In Libya, the option of a strongman like Haftar may not help address the underlying causes behind violent extremism and political fragility. The strongman may be successful in suppressing opposition groups and may bring some stability with the support of international actors, but such a formula may increase the vulnerability of Libyan society to violent extremism. International sponsors of the strongman may inject some financial resources to make local communities feel economically comfortable in the short term, but such a dependency may further close the channels for the local people's expectations. Since the legitimacy of those externally sponsored strongmen will depend on the recognition of foreign actors, they will further distance themselves from the expectations of the local populations. Within the time those dictators or strongmen will lose their social and political credibility and run out of resources leaving behind a system much weaker and much vulnerable than before. Their sponsors may be more demanding after the weakening of those strong men. If they fail to please their patrons, there are always other strongmen that may fill the gap, but they can only function temporarily.
Key to long-term stability
The strongman option is not a solution to the crises facing Libya, Sudan, Algeria and elsewhere. Only a bottom-up approach that may build consensus among the local populations can bring sustainable order. This may be a more challenging option, but the people in the region are ready to try for such an option after the decades-long legacy of dictatorship. Any solution that puts the expectations of the local people into second or third place is doomed to fail. It is the responsibility of the U.N. and other moderate international actors, to initiate a political process and a comprehensive national dialogue which would include local actors and stakeholders and to limit the destructive influence of international actors. Local actors that work for the agenda of regional actors will lose their credibility in the medium term, and they may face a backlash.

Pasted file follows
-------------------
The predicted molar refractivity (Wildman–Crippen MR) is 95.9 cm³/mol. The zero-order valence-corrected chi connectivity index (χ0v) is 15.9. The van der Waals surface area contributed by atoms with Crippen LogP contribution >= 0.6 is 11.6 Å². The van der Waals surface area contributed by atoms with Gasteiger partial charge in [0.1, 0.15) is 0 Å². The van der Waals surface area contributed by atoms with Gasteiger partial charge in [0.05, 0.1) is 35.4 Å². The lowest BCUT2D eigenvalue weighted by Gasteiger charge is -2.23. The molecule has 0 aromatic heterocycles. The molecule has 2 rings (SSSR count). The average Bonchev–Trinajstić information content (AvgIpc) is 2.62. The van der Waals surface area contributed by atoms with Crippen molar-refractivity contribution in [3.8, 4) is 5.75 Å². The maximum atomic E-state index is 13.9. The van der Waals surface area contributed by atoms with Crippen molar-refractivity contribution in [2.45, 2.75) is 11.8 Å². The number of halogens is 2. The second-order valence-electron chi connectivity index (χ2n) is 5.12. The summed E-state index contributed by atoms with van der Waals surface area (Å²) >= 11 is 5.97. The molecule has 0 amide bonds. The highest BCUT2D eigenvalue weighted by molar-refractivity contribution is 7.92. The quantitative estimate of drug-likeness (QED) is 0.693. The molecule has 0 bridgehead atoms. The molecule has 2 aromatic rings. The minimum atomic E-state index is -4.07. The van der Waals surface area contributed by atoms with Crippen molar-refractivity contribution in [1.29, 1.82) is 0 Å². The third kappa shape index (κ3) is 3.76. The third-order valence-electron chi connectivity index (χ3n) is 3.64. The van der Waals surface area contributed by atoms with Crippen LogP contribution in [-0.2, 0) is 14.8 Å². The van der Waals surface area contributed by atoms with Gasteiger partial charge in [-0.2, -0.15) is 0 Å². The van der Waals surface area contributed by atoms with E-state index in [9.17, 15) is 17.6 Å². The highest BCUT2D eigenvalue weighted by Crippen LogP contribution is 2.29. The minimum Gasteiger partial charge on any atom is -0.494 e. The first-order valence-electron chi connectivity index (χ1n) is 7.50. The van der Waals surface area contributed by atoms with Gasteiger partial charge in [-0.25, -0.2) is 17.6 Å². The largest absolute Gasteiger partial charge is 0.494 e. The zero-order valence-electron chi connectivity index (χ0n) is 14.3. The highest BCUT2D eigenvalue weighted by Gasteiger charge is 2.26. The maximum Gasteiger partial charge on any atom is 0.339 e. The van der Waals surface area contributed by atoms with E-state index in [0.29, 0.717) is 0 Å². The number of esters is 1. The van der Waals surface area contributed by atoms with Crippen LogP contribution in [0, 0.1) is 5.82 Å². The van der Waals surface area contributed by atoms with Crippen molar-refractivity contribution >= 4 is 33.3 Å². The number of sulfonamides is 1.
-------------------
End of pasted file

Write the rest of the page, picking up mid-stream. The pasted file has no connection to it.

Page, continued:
A stable society that has solidarity and strong ties is the solution for sustainable order and stability for Libya. A leader that stands on the shoulders of strong social and political support can be successful in making a real change. Changing the current logic of the political process upside down is the only option that can bring peace and stability for Libya.
Libyan society has enough common ground and sense of belonging to work for their shared future, but their legacy is interrupted by external powers. International actors that are actively involved in Libya should also recognize that there will be no military solution to the crisis in Libya. International diplomacy is key to finding common ground to move Libya toward a more stable direction. Whoever has better local standing in Libya with a better understanding of the desires and expectations of the Libyan people in the economic, political and social spheres may play a more influential role in bringing the country closer to a better future.